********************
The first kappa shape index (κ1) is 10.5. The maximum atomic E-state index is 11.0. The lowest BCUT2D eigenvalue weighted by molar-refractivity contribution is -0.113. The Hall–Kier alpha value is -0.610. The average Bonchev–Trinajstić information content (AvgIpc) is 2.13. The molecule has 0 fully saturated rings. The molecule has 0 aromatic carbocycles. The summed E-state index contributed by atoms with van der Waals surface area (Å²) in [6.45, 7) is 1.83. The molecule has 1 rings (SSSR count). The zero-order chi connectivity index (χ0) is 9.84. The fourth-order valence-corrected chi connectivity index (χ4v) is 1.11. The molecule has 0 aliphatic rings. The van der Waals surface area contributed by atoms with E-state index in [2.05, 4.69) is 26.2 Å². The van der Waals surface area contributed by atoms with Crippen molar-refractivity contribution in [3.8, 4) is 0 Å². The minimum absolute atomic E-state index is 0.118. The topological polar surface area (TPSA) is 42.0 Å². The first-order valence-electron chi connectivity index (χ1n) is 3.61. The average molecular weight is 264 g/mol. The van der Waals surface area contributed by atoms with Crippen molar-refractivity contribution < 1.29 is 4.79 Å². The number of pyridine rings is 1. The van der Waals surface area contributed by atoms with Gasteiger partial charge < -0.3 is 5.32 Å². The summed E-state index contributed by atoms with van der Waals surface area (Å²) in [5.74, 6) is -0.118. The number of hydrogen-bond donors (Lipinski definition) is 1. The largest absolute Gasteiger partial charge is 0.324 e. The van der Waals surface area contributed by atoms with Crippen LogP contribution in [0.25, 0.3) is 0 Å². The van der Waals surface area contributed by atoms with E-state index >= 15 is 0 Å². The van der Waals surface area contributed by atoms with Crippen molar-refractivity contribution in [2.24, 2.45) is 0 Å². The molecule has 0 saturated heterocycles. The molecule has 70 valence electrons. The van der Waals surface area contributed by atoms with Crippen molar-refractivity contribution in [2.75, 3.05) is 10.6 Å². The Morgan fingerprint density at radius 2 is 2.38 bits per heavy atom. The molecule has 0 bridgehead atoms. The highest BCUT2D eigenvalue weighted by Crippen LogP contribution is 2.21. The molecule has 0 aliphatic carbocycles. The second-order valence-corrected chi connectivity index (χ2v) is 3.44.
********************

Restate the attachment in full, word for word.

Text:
The first kappa shape index (κ1) is 10.5. The maximum atomic E-state index is 11.0. The lowest BCUT2D eigenvalue weighted by molar-refractivity contribution is -0.113. The Hall–Kier alpha value is -0.610. The average Bonchev–Trinajstić information content (AvgIpc) is 2.13. The molecule has 0 fully saturated rings. The molecule has 0 aromatic carbocycles. The summed E-state index contributed by atoms with van der Waals surface area (Å²) in [6.45, 7) is 1.83. The molecule has 1 rings (SSSR count). The zero-order chi connectivity index (χ0) is 9.84. The fourth-order valence-corrected chi connectivity index (χ4v) is 1.11. The molecule has 0 aliphatic rings. The van der Waals surface area contributed by atoms with E-state index in [2.05, 4.69) is 26.2 Å². The van der Waals surface area contributed by atoms with Crippen molar-refractivity contribution in [3.8, 4) is 0 Å². The minimum absolute atomic E-state index is 0.118. The topological polar surface area (TPSA) is 42.0 Å². The first-order valence-electron chi connectivity index (χ1n) is 3.61. The average molecular weight is 264 g/mol. The van der Waals surface area contributed by atoms with Crippen molar-refractivity contribution < 1.29 is 4.79 Å². The number of pyridine rings is 1. The van der Waals surface area contributed by atoms with Gasteiger partial charge < -0.3 is 5.32 Å². The summed E-state index contributed by atoms with van der Waals surface area (Å²) in [5.74, 6) is -0.118. The number of hydrogen-bond donors (Lipinski definition) is 1. The largest absolute Gasteiger partial charge is 0.324 e. The van der Waals surface area contributed by atoms with Crippen LogP contribution in [0.25, 0.3) is 0 Å². The van der Waals surface area contributed by atoms with E-state index >= 15 is 0 Å². The van der Waals surface area contributed by atoms with Crippen molar-refractivity contribution in [2.24, 2.45) is 0 Å². The molecule has 0 saturated heterocycles. The molecule has 70 valence electrons. The van der Waals surface area contributed by atoms with Crippen molar-refractivity contribution in [2.75, 3.05) is 10.6 Å². The Morgan fingerprint density at radius 2 is 2.38 bits per heavy atom. The molecule has 0 bridgehead atoms. The highest BCUT2D eigenvalue weighted by Crippen LogP contribution is 2.21. The molecule has 0 aliphatic carbocycles. The second-order valence-corrected chi connectivity index (χ2v) is 3.44.